A Raft Guide’s Wild Beginnings with the Salt River

By Kim Cassels   •   December 14, 2021

A Raft Guide’s Wild Beginnings with the Salt River

Anna Folks sitting on a raft on the Salt River
Credit Anna Folks

Anna Folks started at Mild to Wild as a raft guide on the Salt River in 2010. Now, she’s the Multi-Day Operations Manager, ensuring all overnight trips floating into the vast deserts of Utah are thoroughly set for success.

Anna hails from New Mexico, where the Rio Grande first beckoned her love for whitewater in 2005. Since her salad days at the bottom of an enchanting gorge, she’s busted through rapids across the planet, from Africa’s Zambezi to the Futaleufu in Chile. How she’s continued coming back to raft this rare slice of paradise in the states is a testament to the Salt River Canyon’s undeniable mystique.   

Her first trip down the Salt was on a pretty precarious private trip in 2009. It included; Stacking WAYYY too much stuff (boats included) on top of a Tacoma; Broken oars because the said stuff flew off the truck whilst racing down I-40; And a dog getting covered in teddy bear cholla cactus spines once they finally made it to the canyon. It was certainly an adventure, and one that left a lasting impression on her— in a good way. 

“I remember thinking how I just love that place,” she said. “It just seemed like it’d be so cool to work on the Salt, start early in the spring, and live there.” 

The following year, after a winter-long ramble through South America, “I was pretty hell bent on getting a job out there,” she said. 

So after applying to every outfitter that ran this ribbon of rare oasis, she landed her first gig with Mild to Wild. And being the only guide who could start at the first sign of the White Mountains’ snowmelt, she descended into the frozen, white-rimmed canyon alone in mid-February.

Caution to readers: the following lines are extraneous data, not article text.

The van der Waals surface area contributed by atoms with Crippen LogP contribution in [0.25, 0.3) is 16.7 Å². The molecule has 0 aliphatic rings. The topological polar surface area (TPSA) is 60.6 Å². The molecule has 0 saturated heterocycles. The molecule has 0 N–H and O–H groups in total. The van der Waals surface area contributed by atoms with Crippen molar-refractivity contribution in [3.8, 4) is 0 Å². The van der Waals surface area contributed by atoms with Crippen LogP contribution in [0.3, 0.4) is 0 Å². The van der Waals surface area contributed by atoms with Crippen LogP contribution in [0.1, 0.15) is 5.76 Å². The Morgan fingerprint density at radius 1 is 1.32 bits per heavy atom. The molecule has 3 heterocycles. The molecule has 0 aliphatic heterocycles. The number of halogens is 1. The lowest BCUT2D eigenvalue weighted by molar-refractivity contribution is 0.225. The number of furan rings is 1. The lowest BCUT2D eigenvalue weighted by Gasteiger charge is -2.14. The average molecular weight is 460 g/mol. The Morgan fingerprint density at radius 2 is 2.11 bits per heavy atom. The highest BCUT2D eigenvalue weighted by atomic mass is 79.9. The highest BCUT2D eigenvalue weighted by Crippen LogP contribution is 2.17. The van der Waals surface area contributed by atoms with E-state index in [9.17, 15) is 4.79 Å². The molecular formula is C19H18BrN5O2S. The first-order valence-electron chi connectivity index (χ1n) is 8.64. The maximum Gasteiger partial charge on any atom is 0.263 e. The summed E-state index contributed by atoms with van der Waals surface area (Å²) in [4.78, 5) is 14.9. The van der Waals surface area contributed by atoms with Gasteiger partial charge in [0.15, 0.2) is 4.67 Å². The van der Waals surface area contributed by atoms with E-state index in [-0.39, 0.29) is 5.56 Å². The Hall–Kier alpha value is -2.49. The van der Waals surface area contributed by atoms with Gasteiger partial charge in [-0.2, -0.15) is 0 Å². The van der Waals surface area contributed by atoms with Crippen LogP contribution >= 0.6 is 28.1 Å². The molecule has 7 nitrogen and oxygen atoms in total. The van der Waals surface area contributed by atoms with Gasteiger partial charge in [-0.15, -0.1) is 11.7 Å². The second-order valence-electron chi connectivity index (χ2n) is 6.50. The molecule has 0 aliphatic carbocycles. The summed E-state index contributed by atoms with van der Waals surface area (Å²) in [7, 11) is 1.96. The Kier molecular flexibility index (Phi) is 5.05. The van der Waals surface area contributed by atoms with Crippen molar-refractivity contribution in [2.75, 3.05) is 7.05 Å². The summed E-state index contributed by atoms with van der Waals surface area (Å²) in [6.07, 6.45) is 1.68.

Rain in the Salt River Canyon
Credit Anna Folks

Following her manager Joe’s directions, Anna arrived at what she thought was the guide’s camp. Being the first on the scene, she took the liberty of choosing the prime spot for her living space for the season. 

As she was just finishing her setup, Joe rolled up in his truck with a dog in the passenger seat. He promptly informed her that this wasn’t the right camp, and so she packed up everything she’d thoughtfully laid out and followed him to the other end of the deserted bank. 

Now on the correct patch real estate, the next coolest spot for the coolest camp was calling her tent stakes. 

”I get half way through, and he walks over again to say, ‘You can’t put your camp right here because this is where our kitchen goes.’” 

With a second failed attempt to layout her living arrangements, she gave up for the evening and walked over to Joe’s camp.    

“Do you like beer?” she asked rhetorically. 

“Yes I do.” 

As the beer got drunk, night began to fall with frigid pitter patter. They were expecting trucks from Colorado full of river guides and all the supplies needed for the season. But only one eventually showed up that offered neither. 

One lonesome Salt guide emerged from behind the headlights. His name was Neil, who, unbeknownst to Anna at that moment, would become a long and dear friend on and off the rivers they’d run together across the West. 

“The bus took forever, and there’s a snowstorm up there, they all turned around,” he said. “Nobody wanted to stay down here, so they’re going to go get a hotel tonight and leave in the morning.” 

Anna slept in her truck for the night, Neil under a leaky kolopa, and Joe snug as a bug in a rug in his tent. The next day, their delivery was still delayed most likely due to the ongoing drizzles. So without the resources to set up an entire guiding operation for the following months, Neil and Joe felt the ever-growing river call to them. 

“I’m watching the river rise, coming up in all this rain in front of my eyes,” Anna recalled as the guys decided that they should each take a 12 foot boat for christening.